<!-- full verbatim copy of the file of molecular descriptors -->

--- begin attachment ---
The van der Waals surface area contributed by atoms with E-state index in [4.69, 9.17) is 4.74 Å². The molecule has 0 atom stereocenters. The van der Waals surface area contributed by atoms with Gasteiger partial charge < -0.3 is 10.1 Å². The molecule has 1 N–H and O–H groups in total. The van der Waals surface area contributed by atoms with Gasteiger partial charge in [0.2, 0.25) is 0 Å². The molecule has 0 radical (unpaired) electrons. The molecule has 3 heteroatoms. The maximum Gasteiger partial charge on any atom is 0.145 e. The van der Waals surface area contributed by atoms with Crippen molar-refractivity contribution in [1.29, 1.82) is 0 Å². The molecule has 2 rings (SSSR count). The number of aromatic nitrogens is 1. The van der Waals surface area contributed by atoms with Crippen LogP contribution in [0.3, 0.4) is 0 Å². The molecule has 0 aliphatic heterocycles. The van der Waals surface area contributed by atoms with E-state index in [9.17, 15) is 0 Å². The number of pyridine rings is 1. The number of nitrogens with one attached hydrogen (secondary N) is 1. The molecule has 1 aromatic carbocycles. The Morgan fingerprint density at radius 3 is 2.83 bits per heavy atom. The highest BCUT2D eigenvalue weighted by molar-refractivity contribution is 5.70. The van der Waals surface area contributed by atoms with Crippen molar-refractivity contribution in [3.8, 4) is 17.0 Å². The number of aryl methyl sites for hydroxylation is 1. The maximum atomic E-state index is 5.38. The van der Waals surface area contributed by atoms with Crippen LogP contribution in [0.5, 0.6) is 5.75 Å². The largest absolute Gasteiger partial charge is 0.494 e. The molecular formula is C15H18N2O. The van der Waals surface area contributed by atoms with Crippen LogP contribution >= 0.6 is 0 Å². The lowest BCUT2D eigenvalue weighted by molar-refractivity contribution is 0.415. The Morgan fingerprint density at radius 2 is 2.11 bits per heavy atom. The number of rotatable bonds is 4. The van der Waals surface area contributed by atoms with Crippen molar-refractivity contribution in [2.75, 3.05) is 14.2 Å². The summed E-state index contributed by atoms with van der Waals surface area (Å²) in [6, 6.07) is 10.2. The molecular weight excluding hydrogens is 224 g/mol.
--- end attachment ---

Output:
The van der Waals surface area contributed by atoms with E-state index in [4.69, 9.17) is 4.74 Å². The molecule has 0 atom stereocenters. The van der Waals surface area contributed by atoms with Gasteiger partial charge < -0.3 is 10.1 Å². The molecule has 1 N–H and O–H groups in total. The van der Waals surface area contributed by atoms with Gasteiger partial charge in [0.2, 0.25) is 0 Å². The molecule has 0 radical (unpaired) electrons. The molecule has 3 heteroatoms. The maximum Gasteiger partial charge on any atom is 0.145 e. The van der Waals surface area contributed by atoms with Crippen molar-refractivity contribution in [1.29, 1.82) is 0 Å². The molecule has 2 rings (SSSR count). The number of aromatic nitrogens is 1. The van der Waals surface area contributed by atoms with Crippen LogP contribution in [0.3, 0.4) is 0 Å². The molecule has 0 aliphatic heterocycles. The van der Waals surface area contributed by atoms with E-state index in [9.17, 15) is 0 Å². The number of pyridine rings is 1. The number of nitrogens with one attached hydrogen (secondary N) is 1. The molecule has 1 aromatic carbocycles. The Morgan fingerprint density at radius 3 is 2.83 bits per heavy atom. The highest BCUT2D eigenvalue weighted by molar-refractivity contribution is 5.70. The van der Waals surface area contributed by atoms with Crippen molar-refractivity contribution in [3.8, 4) is 17.0 Å². The number of aryl methyl sites for hydroxylation is 1. The maximum atomic E-state index is 5.38. The van der Waals surface area contributed by atoms with Crippen LogP contribution in [0.5, 0.6) is 5.75 Å². The largest absolute Gasteiger partial charge is 0.494 e. The molecular formula is C15H18N2O. The van der Waals surface area contributed by atoms with Crippen LogP contribution >= 0.6 is 0 Å². The lowest BCUT2D eigenvalue weighted by molar-refractivity contribution is 0.415. The Morgan fingerprint density at radius 2 is 2.11 bits per heavy atom. The number of rotatable bonds is 4. The van der Waals surface area contributed by atoms with Crippen molar-refractivity contribution in [2.75, 3.05) is 14.2 Å². The summed E-state index contributed by atoms with van der Waals surface area (Å²) in [6, 6.07) is 10.2. The molecular weight excluding hydrogens is 224 g/mol.